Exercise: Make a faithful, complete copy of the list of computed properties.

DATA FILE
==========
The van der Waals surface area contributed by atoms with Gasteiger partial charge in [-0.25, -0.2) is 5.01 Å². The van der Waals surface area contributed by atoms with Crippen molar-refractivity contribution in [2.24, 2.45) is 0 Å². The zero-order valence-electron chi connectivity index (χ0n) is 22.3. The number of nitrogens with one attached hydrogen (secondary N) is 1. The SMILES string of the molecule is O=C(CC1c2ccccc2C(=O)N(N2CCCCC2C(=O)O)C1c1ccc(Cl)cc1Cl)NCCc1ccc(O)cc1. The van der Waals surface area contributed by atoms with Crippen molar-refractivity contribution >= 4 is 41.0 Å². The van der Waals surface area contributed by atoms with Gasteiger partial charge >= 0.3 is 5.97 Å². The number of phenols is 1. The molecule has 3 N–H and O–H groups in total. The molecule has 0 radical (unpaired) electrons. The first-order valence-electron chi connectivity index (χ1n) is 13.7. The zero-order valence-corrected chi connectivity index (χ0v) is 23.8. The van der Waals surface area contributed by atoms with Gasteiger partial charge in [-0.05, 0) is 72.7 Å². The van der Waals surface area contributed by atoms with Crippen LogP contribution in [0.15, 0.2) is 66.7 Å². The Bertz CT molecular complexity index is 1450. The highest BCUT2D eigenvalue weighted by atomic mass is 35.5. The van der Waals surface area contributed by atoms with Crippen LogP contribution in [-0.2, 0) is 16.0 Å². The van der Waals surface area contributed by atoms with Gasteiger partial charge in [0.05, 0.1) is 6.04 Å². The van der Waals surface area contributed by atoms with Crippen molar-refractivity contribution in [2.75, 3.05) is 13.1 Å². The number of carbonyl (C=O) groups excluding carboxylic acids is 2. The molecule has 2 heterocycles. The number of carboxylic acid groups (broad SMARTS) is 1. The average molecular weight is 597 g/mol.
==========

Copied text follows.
The van der Waals surface area contributed by atoms with Gasteiger partial charge in [-0.25, -0.2) is 5.01 Å². The van der Waals surface area contributed by atoms with Crippen molar-refractivity contribution in [2.24, 2.45) is 0 Å². The zero-order valence-electron chi connectivity index (χ0n) is 22.3. The number of nitrogens with one attached hydrogen (secondary N) is 1. The SMILES string of the molecule is O=C(CC1c2ccccc2C(=O)N(N2CCCCC2C(=O)O)C1c1ccc(Cl)cc1Cl)NCCc1ccc(O)cc1. The van der Waals surface area contributed by atoms with Crippen molar-refractivity contribution >= 4 is 41.0 Å². The van der Waals surface area contributed by atoms with Gasteiger partial charge >= 0.3 is 5.97 Å². The number of phenols is 1. The molecule has 3 N–H and O–H groups in total. The molecule has 0 radical (unpaired) electrons. The first-order valence-electron chi connectivity index (χ1n) is 13.7. The zero-order valence-corrected chi connectivity index (χ0v) is 23.8. The van der Waals surface area contributed by atoms with Gasteiger partial charge in [-0.05, 0) is 72.7 Å². The van der Waals surface area contributed by atoms with Crippen LogP contribution in [0.15, 0.2) is 66.7 Å². The Bertz CT molecular complexity index is 1450. The highest BCUT2D eigenvalue weighted by atomic mass is 35.5. The van der Waals surface area contributed by atoms with Crippen LogP contribution in [-0.2, 0) is 16.0 Å². The van der Waals surface area contributed by atoms with Gasteiger partial charge in [0.05, 0.1) is 6.04 Å². The van der Waals surface area contributed by atoms with Crippen molar-refractivity contribution in [2.75, 3.05) is 13.1 Å². The number of carbonyl (C=O) groups excluding carboxylic acids is 2. The molecule has 2 heterocycles. The number of carboxylic acid groups (broad SMARTS) is 1. The average molecular weight is 597 g/mol.